Covid-19: Singapore preschool and primary school students to be placed on 14-day leave of absence if they live with overseas returnees

Preschool and primary students will be placed on a 14-day leave of absence if they share a household with a person who has returned from overseas, starting 11.59pm on March 25, 2020. ― TODAY file pic
Preschool and primary students will be placed on a 14-day leave of absence if they share a household with a person who has returned from overseas, starting 11.59pm on March 25, 2020. ― TODAY file pic

SINGAPORE, March 25 — Preschool and primary school students living in the same household as those who have returned from overseas will be placed on a 14-day Leave of Absence (LOA) starting at 11.59pm today, said the Ministry of Education and the Ministry of Social and Family Development yesterday.

Students who live with persons who have returned from the United Kingdom, United States or Association of Southeast Asian Nations member countries on or after March 14 will also be placed on LOA, the ministries added.

The LOA will start from the day the person in the household returned to Singapore, said the ministries in a joint statement.

“These measures are in addition to the earlier announced 14-day LOA issued to students and staff of schools, preschools and student care centres if they returned from overseas on or after March 14,” they added.

The ministries also said that employers are encouraged to provide flexible work arrangements for their employees to accommodate these “exceptional circumstances”.

This announcement comes after the multi-ministerial task force yesterday announced further tightening measures to minimise the spread of Covid-19 here.

These include the closure of all bars and entertainment venues such as nightclubs, discos, cinemas, theatres, and karaoke outlets where there is a high risk of transmission due to sustained close contact of customers.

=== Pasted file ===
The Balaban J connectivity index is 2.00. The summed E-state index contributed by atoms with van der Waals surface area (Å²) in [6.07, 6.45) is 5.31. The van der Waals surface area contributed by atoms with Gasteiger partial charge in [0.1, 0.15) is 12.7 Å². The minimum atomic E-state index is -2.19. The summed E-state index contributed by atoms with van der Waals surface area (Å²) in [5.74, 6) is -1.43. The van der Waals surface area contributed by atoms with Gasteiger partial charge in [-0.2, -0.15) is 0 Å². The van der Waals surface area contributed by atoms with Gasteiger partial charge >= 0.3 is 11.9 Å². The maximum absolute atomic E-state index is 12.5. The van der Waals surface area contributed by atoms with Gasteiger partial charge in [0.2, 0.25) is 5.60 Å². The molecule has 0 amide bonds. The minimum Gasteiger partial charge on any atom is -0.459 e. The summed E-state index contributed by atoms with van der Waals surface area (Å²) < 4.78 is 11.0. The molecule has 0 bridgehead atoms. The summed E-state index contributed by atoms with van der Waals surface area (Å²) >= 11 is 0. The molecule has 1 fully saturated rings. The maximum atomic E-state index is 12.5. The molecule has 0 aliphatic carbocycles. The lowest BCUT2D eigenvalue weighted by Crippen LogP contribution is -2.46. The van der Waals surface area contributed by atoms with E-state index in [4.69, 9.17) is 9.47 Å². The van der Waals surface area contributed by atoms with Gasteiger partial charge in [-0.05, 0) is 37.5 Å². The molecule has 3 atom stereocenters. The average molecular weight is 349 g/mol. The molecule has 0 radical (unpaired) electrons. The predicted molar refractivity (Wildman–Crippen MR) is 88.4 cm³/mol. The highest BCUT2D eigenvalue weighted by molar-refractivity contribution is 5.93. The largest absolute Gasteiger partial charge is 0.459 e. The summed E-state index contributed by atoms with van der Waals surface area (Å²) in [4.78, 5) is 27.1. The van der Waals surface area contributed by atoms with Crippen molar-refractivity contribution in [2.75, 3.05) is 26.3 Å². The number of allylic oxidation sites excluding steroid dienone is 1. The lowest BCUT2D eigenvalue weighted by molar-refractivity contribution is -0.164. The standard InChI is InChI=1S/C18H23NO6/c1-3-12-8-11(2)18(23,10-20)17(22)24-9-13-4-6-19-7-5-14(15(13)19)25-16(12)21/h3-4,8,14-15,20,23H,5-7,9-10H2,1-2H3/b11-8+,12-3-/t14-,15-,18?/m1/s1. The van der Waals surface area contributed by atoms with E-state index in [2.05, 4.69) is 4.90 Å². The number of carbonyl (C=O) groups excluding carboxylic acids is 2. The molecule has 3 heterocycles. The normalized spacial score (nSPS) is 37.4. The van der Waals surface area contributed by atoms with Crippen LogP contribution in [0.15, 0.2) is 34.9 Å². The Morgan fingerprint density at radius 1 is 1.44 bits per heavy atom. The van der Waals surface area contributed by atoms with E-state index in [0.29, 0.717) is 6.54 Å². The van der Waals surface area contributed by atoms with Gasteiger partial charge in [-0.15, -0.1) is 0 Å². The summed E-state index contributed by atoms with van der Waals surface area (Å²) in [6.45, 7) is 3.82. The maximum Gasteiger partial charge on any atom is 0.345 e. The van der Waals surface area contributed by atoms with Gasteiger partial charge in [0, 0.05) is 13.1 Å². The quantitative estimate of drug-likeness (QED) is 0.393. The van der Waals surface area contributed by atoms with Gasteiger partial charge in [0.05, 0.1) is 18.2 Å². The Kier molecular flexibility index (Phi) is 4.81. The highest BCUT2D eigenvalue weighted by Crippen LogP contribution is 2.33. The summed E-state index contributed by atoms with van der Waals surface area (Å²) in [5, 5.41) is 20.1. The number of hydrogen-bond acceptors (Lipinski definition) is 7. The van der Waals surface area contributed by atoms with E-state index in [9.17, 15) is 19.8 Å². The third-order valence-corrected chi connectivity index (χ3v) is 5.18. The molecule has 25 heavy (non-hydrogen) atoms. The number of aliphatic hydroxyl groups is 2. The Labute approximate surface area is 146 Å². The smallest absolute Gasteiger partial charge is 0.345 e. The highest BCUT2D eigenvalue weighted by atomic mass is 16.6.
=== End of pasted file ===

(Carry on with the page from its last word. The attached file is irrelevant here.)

Gatherings outside of work and school have also been limited to 10 persons or fewer, and physical distancing of at least 1m must be implemented in settings where interactions are non-transient, such as in queues and waiting areas.

Aid for SMEs, firms with foreign workers, construction firms

In a separate statement yesterday, the Ministry of Manpower (MOM) also announced a suite of measures to help businesses cope during this period:

1. Three-month extension of the levy payment timeline to small-and-medium sized enterprises (SMEs) with immediate effect

This means that SMEs will have up to five months to pay the foreign worker levy from the month it is incurred before revocation action kicks in. This temporary relief measure will apply to levies incurred this year. 

Currently, employers who fail to make levy payment on the due date will have their new and renewal work pass applications rejected, while two consecutive months of late or non-payment of levies will result in all existing work passes being revoked.

MOM estimates that about 60,000 firms will benefit from this measure. It added that employers who use the extended payment timeline are encouraged to retain existing workers and should not be employing new foreign workers.

2. Levy waiver extended to 90 days for foreign workers on overseas leave

Currently, MOM allows levy waiver for up to 60 days for foreign workers who go on overseas home leave for at least seven consecutive days, and this will be extended to 90 days with immediate effect for foreign workers who are currently on overseas leave as well as those who are sent home from now until the end of the year. 

3. Man-Year Entitlement (MYE) refund for construction firms

MOM said it has worked together with the Singapore Contractors Association and the Building and Construction Authority on a temporary scheme to refund unutilised MYE due to work disruptions from Covid-19.

The MYE reflects the total number of work permit holders whom a main contractor is entitled to employ based on the value of projects or contracts awarded by developers or owners.

MYEs are unutilised due to work disruptions from delays in overseas supplies and entry of foreign construction workers due to travel restrictions.

Now, firms have the flexibility to refund unutilised MYE within one year to hire new workers or renew existing ones. This relief measure will be available for a period of six months starting from April 1. 

Under usual arrangements, any unused MYEs are currently forfeited which means construction firms cannot fully utilise the MYEs allocated for their projects. Contractors would thus have to hire foreign workers on higher levy rates, resulting in higher costs. ― TODAY

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